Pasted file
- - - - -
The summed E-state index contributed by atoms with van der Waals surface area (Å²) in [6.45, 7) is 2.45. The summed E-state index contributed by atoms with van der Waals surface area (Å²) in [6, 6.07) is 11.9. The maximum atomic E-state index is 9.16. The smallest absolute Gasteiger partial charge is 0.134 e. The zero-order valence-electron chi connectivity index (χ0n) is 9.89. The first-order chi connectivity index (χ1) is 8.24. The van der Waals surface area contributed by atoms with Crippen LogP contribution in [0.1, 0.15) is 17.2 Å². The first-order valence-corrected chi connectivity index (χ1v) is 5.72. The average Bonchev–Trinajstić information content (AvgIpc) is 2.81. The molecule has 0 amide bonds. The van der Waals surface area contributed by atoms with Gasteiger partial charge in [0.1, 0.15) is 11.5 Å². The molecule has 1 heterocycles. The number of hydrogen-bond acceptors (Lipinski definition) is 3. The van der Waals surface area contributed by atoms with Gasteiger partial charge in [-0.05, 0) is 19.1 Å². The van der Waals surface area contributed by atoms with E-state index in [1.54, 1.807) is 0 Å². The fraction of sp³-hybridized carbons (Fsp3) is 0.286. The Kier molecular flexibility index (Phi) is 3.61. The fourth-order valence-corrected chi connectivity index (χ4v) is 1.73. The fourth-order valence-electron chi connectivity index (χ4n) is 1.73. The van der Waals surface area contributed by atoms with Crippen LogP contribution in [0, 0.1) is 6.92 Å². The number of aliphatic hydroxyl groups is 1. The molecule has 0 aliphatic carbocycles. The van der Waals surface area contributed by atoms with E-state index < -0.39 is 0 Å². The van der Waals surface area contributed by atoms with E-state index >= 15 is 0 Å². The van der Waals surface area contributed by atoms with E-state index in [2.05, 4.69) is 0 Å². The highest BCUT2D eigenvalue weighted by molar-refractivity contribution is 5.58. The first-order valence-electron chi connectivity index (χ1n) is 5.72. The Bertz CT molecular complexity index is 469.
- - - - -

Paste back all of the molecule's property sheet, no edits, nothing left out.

The summed E-state index contributed by atoms with van der Waals surface area (Å²) in [6.45, 7) is 2.45. The summed E-state index contributed by atoms with van der Waals surface area (Å²) in [6, 6.07) is 11.9. The maximum atomic E-state index is 9.16. The smallest absolute Gasteiger partial charge is 0.134 e. The zero-order valence-electron chi connectivity index (χ0n) is 9.89. The first-order chi connectivity index (χ1) is 8.24. The van der Waals surface area contributed by atoms with Crippen LogP contribution in [0.1, 0.15) is 17.2 Å². The first-order valence-corrected chi connectivity index (χ1v) is 5.72. The average Bonchev–Trinajstić information content (AvgIpc) is 2.81. The molecule has 0 amide bonds. The van der Waals surface area contributed by atoms with Gasteiger partial charge in [0.1, 0.15) is 11.5 Å². The molecule has 1 heterocycles. The number of hydrogen-bond acceptors (Lipinski definition) is 3. The van der Waals surface area contributed by atoms with Gasteiger partial charge in [-0.05, 0) is 19.1 Å². The van der Waals surface area contributed by atoms with E-state index in [1.54, 1.807) is 0 Å². The fraction of sp³-hybridized carbons (Fsp3) is 0.286. The Kier molecular flexibility index (Phi) is 3.61. The fourth-order valence-corrected chi connectivity index (χ4v) is 1.73. The fourth-order valence-electron chi connectivity index (χ4n) is 1.73. The van der Waals surface area contributed by atoms with Crippen LogP contribution in [0, 0.1) is 6.92 Å². The number of aliphatic hydroxyl groups is 1. The molecule has 0 aliphatic carbocycles. The van der Waals surface area contributed by atoms with E-state index < -0.39 is 0 Å². The van der Waals surface area contributed by atoms with E-state index >= 15 is 0 Å². The van der Waals surface area contributed by atoms with E-state index in [2.05, 4.69) is 0 Å². The highest BCUT2D eigenvalue weighted by molar-refractivity contribution is 5.58. The first-order valence-electron chi connectivity index (χ1n) is 5.72. The Bertz CT molecular complexity index is 469.